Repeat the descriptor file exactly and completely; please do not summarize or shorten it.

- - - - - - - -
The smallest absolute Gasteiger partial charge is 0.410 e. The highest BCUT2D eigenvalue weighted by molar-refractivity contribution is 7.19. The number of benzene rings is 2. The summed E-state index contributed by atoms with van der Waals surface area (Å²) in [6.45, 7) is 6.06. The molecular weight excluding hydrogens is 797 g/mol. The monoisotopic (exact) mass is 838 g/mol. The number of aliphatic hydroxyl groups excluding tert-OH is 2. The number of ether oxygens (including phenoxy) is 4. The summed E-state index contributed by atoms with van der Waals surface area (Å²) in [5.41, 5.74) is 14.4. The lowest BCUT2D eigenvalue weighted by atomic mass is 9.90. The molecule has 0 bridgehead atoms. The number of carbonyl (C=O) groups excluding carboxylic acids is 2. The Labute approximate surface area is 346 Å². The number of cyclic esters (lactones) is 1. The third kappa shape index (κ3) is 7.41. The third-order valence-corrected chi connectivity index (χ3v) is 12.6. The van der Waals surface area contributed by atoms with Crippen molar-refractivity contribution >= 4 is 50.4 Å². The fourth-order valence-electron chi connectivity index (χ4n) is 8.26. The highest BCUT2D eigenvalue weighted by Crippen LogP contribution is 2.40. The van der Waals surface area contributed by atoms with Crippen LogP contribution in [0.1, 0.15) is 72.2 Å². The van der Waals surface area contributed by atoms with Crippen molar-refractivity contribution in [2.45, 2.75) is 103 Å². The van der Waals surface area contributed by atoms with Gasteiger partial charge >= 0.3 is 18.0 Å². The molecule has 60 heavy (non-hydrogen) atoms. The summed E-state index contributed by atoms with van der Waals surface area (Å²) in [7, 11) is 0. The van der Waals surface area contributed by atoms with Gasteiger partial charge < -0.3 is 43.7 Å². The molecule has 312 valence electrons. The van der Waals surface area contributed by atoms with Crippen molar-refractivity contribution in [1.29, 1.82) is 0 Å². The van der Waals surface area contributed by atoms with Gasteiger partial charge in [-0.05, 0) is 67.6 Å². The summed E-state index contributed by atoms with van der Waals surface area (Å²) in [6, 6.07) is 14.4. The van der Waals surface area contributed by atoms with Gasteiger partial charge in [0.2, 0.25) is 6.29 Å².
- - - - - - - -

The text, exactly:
The smallest absolute Gasteiger partial charge is 0.410 e. The highest BCUT2D eigenvalue weighted by molar-refractivity contribution is 7.19. The number of benzene rings is 2. The summed E-state index contributed by atoms with van der Waals surface area (Å²) in [6.45, 7) is 6.06. The molecular weight excluding hydrogens is 797 g/mol. The monoisotopic (exact) mass is 838 g/mol. The number of aliphatic hydroxyl groups excluding tert-OH is 2. The number of ether oxygens (including phenoxy) is 4. The summed E-state index contributed by atoms with van der Waals surface area (Å²) in [5.41, 5.74) is 14.4. The lowest BCUT2D eigenvalue weighted by atomic mass is 9.90. The molecule has 0 bridgehead atoms. The number of carbonyl (C=O) groups excluding carboxylic acids is 2. The Labute approximate surface area is 346 Å². The number of cyclic esters (lactones) is 1. The third kappa shape index (κ3) is 7.41. The third-order valence-corrected chi connectivity index (χ3v) is 12.6. The van der Waals surface area contributed by atoms with Crippen molar-refractivity contribution >= 4 is 50.4 Å². The fourth-order valence-electron chi connectivity index (χ4n) is 8.26. The highest BCUT2D eigenvalue weighted by Crippen LogP contribution is 2.40. The van der Waals surface area contributed by atoms with Crippen LogP contribution in [0.1, 0.15) is 72.2 Å². The van der Waals surface area contributed by atoms with Crippen molar-refractivity contribution in [2.45, 2.75) is 103 Å². The van der Waals surface area contributed by atoms with Gasteiger partial charge >= 0.3 is 18.0 Å². The molecule has 60 heavy (non-hydrogen) atoms. The summed E-state index contributed by atoms with van der Waals surface area (Å²) in [7, 11) is 0. The van der Waals surface area contributed by atoms with Gasteiger partial charge < -0.3 is 43.7 Å². The molecule has 312 valence electrons. The van der Waals surface area contributed by atoms with Crippen molar-refractivity contribution in [1.29, 1.82) is 0 Å². The van der Waals surface area contributed by atoms with Gasteiger partial charge in [-0.05, 0) is 67.6 Å². The summed E-state index contributed by atoms with van der Waals surface area (Å²) in [6, 6.07) is 14.4. The van der Waals surface area contributed by atoms with Gasteiger partial charge in [0.2, 0.25) is 6.29 Å².